hell important to me and I think they should be important to the whole community because
unmaintainable code will hurt everyone in the long term...

Personally, I don't believe that the functionality we are talking about can be implemented
in a
clean way leading to maintainable code. Moreover, I don't care that much when I can give you
example
of a much better architecture that Cocoon applications should take that doesn't require
functionality of cocoon: protocol.

Anyway, I'm still open and willing to discuss. :-)

>> Imagine you have many, many roads crossing each other in one point. You can easily
imagine that no
>> matter how big crossroads you will build with how many fancy spiral ramps you will
build it's going
>> to be a major bottleneck in the whole traffic. What I suggest is to build more, smaller
crossroads
>> that will distribute the overall hindrance among many different places.
> 
> You're absolutely right, M is a major bottleneck and that is on purpose. M in my case
(the central crossing) is just the big toll
> station (to keep the picture)
>>> Thus, if the current SSP already is creating some kind of request, what does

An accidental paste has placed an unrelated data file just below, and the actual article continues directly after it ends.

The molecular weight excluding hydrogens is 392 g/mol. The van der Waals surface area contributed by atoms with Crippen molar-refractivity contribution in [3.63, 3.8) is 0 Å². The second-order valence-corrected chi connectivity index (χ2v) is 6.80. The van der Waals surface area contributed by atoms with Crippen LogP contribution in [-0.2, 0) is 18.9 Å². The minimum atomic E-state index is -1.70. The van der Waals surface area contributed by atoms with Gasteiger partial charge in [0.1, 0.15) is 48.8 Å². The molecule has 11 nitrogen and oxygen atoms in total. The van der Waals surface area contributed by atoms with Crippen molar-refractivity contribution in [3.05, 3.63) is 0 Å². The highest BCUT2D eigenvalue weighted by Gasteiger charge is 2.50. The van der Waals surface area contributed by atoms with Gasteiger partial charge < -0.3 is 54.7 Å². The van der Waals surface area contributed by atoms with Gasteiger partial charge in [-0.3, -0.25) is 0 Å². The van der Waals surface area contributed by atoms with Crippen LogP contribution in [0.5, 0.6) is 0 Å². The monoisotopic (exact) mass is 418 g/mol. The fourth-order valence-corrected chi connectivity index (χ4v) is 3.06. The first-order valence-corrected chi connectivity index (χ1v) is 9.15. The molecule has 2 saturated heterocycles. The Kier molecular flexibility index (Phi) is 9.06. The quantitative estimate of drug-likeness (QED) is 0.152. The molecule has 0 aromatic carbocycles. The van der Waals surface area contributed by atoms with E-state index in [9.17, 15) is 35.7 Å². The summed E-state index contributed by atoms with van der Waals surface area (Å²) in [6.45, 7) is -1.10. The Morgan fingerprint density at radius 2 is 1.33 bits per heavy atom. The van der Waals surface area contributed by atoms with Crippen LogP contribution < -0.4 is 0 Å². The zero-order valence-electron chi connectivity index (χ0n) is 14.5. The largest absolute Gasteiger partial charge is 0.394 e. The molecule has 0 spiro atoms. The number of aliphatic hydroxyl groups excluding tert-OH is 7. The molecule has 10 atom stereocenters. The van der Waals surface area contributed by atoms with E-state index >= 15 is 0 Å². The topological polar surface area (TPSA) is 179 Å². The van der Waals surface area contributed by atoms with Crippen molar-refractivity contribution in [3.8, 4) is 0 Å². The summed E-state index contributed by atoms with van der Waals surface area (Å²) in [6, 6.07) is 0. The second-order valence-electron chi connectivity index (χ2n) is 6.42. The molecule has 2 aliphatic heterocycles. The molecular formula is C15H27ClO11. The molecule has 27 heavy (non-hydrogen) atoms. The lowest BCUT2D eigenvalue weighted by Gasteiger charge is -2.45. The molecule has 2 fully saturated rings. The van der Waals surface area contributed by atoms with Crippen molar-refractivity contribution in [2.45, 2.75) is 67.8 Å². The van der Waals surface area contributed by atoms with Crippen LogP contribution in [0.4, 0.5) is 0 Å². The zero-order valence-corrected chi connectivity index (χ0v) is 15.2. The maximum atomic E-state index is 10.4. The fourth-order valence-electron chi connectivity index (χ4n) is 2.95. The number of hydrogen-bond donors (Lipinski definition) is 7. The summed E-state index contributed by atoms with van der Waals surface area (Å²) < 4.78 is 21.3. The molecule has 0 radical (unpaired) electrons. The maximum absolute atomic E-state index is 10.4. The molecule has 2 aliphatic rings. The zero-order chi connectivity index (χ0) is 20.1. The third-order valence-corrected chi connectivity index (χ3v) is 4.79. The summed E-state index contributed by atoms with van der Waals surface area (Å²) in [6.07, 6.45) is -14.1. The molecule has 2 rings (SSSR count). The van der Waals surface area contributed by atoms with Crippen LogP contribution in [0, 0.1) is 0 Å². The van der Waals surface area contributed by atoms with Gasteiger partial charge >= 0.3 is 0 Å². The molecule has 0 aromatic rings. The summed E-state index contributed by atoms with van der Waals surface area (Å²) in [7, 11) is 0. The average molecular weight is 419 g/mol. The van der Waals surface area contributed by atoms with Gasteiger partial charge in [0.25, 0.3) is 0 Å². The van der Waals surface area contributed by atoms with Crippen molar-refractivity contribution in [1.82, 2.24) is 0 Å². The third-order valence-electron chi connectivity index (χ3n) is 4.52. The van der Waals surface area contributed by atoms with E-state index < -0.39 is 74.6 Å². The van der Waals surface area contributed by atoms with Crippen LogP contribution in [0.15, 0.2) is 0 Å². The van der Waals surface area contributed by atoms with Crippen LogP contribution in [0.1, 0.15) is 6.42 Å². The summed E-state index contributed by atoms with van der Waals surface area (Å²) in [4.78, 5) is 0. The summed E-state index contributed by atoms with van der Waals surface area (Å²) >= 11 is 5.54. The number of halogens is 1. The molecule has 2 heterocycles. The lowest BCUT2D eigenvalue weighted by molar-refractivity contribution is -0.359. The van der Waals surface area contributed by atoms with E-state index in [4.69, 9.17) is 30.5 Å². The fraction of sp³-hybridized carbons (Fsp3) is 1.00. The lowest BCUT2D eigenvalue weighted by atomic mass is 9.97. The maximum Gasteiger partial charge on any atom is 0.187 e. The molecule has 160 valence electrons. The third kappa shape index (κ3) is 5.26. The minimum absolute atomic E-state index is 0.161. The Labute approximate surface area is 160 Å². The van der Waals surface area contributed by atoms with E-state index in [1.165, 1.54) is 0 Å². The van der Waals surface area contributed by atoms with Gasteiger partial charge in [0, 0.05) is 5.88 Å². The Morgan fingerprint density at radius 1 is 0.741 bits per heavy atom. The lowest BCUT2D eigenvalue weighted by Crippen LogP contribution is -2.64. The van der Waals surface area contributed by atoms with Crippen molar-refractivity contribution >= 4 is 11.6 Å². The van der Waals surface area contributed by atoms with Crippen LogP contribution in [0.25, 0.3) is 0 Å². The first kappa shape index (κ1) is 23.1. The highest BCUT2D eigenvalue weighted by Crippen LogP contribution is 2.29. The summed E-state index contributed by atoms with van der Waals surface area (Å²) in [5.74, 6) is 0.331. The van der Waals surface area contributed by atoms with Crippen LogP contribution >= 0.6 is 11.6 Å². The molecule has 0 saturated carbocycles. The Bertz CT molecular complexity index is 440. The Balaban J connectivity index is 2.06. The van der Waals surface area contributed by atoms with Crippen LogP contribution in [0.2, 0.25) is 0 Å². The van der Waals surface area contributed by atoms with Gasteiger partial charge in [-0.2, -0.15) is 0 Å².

prevent it to allow for setting up a POST (or any other
>>> request method besides GET). Ok, there is some need for a syntax to make clear
what kind of request should be performed, while the
>>> regular use case would prefer following the request method that triggered the
subsequent call. This will also provide a clean
>>> transitive semantics for internal resources: some are best exposed using GET,
others require POST, or other methods. And it is up to
>>> any caller can ensure correct usage.
>> There is a subtle problem with this approach. You mentioned servlet service calls
in your previous
>> e-mails so you are aware of the fact that internally they use POST requests to pass
XML data to be
>> processed. What if someone stumbles upon the idea of creating a service that requires
access to the